Orators & artistry

From the IAR Archive

Michael Waldron tracks the shaping of John Hogan’s national art as championed by Young Irelander Thomas Davis

President Higgins’ recent unveiling of a statue in Mallow of Thomas Davis in celebration of the Young Irelander’s bicentenary should generate increased interest in the writer’s place in the formation of Irish national thought. Made in bronze by Dublin’s Cast Foundry and installed as the centrepiece of the North Cork town’s regeneration scheme, it is hoped that similar interest will also be paid to its original sculptor, John Hogan (1800-58). Representing ‘Davis as dreamer and thinker,’ as John Turpin has observed, this commemorative statue already exists in two versions made by Hogan’s own hand (Crawford Art Gallery and Dublin City Hall) which stand as testament to the relationship between the artist and his subject.

In ‘National Art,’ first published in The Nation 14 October 1843, Davis acknowledged Hogan as one of the ‘high names’ Ireland boasts. He bemoaned, however, that, as with Daniel Maclise and William Mulready, his work was ‘seldom done for Ireland’ and ‘rarely known in it.’ Tellingly, it is after this date that the majority of Hogan’s Irish subjects emerge even if, as Turpin has noted, ‘virtually all of Hogan’s commissions originated in Ireland.’ Despite being known in his own day as the ‘Irish Sculptor’ (and his current inclusion in the ‘Trove’ exhibition at IMMA), a lack of knowledge and appreciation of his work still persists in his native country.

The facts of Hogan’s life are well established thanks in no small part to Turpin’s definitive biography and catalogue raisonné (Irish Academic Press, 1982). Joining the firm of architect Thomas Deane in 1818, his early interest in architecture – evidenced by recently exhibited sketchbooks at Crawford Art Gallery – was soon supplanted by an appetite for sculpture. This was greatly assisted by the arrival in Cork of a collection of Greco-Roman casts in that same year, with Hogan attending classes at the newly formed Cork School of Art alongside his brother Richard, Samuel Forde, and Daniel Maclise. Later coming to the notice of art critic William Paulet Carey, Hogan was encouraged to move to Rome in 1824, returning only intermittently to Ireland for the delivery of works and garnering of new commissions until ultimately resettling in Dublin in 1849.

His finest early works include a pinewood Minerva, plaster Drunken Faun (both Crawford Art Gallery), and marble Dead Christ (St Teresa’s, Clarendon Street). These latter two are the works that established his name in Rome, while a Shepherd Boy (1824-5) acquired by Richard Wingfield, 6th Viscount Powerscourt, and Eve Startled at the Sight of Death (1827, untraced) made for Sir John Fleming-Leicester, highlight his early vacillation between mythological and religious subjects. The Italian Shepherd Boy (1846) at Iveagh House, though perhaps more accomplished than the Powerscourt composition is, however, a rarity in his later oeuvre which is dominated by portraiture and funerary monuments. Indeed, fulfilling the demand from nationalist figures and bodies, Hogan can be seen to have responded in his own way to Davis’ call for a national art. The result of a competition process, his Monument to Bishop Doyle (1839) at Carlow Cathedral is a case in point and established his interest in monumental nationalist subjects.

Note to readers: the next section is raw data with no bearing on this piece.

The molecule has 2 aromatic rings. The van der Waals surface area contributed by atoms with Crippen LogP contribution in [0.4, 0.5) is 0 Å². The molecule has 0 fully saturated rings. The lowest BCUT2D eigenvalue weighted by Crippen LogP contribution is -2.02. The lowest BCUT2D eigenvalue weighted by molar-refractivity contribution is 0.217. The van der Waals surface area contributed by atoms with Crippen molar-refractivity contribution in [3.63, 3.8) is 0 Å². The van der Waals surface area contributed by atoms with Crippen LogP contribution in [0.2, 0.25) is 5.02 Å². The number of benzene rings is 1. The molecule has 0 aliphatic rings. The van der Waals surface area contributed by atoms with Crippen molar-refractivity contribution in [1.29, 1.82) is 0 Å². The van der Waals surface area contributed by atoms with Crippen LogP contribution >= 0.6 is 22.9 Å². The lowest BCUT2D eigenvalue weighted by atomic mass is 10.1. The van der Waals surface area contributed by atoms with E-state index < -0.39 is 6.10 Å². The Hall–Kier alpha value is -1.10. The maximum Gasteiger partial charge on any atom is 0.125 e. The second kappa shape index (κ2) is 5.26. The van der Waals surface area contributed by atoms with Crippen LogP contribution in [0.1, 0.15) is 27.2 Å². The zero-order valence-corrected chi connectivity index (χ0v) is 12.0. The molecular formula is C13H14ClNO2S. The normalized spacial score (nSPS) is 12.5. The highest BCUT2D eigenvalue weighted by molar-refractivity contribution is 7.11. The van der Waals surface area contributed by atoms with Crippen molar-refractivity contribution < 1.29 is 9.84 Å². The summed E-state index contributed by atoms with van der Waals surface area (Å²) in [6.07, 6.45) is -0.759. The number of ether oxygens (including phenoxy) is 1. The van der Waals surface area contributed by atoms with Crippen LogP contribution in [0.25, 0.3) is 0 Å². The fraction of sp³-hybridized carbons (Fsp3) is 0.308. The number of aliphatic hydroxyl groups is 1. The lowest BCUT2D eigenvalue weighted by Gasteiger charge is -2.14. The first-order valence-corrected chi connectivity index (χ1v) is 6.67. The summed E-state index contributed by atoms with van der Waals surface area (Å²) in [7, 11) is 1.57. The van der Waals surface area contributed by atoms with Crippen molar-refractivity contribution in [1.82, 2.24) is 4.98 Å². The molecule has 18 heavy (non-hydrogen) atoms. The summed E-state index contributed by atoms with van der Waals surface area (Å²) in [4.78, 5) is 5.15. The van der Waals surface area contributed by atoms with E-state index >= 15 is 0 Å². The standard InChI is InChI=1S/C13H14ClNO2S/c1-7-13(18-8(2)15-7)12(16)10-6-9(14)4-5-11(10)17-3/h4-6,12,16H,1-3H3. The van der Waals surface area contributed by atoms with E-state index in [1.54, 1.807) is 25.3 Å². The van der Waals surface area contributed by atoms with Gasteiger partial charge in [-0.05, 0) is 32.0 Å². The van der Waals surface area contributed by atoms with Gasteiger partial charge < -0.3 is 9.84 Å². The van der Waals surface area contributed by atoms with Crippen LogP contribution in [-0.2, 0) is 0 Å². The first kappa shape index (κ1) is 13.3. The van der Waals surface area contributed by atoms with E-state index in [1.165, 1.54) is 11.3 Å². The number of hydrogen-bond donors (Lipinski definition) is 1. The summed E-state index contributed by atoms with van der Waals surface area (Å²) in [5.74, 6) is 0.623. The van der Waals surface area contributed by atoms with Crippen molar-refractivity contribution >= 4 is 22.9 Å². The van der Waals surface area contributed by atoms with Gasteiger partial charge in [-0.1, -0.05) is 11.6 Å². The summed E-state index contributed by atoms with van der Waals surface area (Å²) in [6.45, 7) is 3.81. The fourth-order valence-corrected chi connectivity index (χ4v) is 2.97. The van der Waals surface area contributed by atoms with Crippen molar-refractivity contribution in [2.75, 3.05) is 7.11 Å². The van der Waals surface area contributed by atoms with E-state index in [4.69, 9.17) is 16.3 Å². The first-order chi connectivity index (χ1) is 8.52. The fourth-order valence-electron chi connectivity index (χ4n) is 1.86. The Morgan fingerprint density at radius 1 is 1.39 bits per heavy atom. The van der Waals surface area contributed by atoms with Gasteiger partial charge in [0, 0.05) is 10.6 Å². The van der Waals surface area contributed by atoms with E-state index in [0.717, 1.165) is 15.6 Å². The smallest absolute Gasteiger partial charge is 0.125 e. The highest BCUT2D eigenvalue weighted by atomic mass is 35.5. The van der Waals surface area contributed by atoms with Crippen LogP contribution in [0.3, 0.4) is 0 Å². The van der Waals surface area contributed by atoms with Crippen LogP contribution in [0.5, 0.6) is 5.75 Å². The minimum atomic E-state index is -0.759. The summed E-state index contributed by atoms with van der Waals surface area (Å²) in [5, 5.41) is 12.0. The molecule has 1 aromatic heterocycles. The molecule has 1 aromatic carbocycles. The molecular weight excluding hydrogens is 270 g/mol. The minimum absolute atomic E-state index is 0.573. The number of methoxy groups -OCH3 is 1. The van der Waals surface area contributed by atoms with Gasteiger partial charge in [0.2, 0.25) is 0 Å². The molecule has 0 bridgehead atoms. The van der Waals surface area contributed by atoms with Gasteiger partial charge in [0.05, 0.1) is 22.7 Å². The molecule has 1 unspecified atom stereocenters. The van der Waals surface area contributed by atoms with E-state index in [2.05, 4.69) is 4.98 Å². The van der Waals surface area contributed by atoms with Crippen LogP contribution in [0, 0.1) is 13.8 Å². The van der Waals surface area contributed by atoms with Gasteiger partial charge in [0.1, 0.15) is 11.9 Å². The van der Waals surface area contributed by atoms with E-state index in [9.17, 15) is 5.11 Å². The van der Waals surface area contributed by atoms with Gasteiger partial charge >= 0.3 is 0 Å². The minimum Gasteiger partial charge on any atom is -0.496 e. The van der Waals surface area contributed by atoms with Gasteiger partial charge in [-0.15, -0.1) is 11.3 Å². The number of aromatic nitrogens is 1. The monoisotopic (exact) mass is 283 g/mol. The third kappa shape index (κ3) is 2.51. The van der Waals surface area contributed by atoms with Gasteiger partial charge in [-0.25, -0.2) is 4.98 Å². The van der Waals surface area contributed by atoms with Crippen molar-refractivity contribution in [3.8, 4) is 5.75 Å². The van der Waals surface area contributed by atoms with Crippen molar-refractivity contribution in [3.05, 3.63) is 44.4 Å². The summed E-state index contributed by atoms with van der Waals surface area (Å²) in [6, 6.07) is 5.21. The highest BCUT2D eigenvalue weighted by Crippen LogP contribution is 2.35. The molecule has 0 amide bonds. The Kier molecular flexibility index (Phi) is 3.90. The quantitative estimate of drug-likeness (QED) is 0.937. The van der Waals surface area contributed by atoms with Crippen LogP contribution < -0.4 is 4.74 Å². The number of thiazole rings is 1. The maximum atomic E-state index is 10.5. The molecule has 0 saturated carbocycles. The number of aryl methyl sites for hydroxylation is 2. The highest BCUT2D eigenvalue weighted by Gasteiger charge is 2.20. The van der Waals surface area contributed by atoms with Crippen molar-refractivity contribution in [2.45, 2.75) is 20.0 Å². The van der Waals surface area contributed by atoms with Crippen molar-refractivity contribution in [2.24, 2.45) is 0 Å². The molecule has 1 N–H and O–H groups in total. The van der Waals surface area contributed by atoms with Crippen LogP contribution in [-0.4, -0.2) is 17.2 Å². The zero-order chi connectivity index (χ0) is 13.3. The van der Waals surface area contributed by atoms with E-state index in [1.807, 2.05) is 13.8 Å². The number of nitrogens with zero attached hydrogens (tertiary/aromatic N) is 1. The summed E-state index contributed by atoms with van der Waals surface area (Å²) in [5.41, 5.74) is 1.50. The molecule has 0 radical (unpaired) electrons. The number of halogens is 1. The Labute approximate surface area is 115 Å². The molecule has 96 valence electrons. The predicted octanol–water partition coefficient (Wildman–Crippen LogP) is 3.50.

The Carlow monument commemorates James Warren Doyle (1786-1834), Bishop of Kildare and Leighlin, and represented an important Catholic commission for Hogan. Unlike the Davis statue, Doyle (or JKL as he was known) is here depicted not in neoclassical drapery but in full cassock and surplice, a man of action rather than contemplation; his right hand raised in gesture, his left brushing the back of a kneeling figure of Erin or Hibernia. This female allegorical figure bearing a harp and wearing a mural crown embodies the collective grief at JKL’s passing. It is the first appearance of this favoured Hogan trope which can be found in bas relief on the pedestal for his statue of William Crawford (Fig 2) which was executed for the Cork Savings Bank in 1843 (now in Crawford Art Gallery).

Less a study in psychology than in bearing, the sculptor knew his subject and had benefited from Crawford’s early patronage. As with Davis, the merchant prince is represented in contemporary dress and wrapped in a classicizing riding cloak. The artist’s name appearing in distinctive monogram by Crawford’s left ankle, Hogan’s over life-sized portrait sensitively communicates his subject’s erudition which is here underscored by his literary attributes and the head of Minerva beneath his cloak. Completed at the same time, Hogan’s Thomas Drummond (1843) at Dublin City Hall is similarly represented as statesman-like, civic-minded, and compellingly attractive. Both with a hand placed over his heart in memoriam, they demonstrate a sculptor operating at the height of his powers as a portraitist and would pave the way for his two Daniel O’Connell monuments.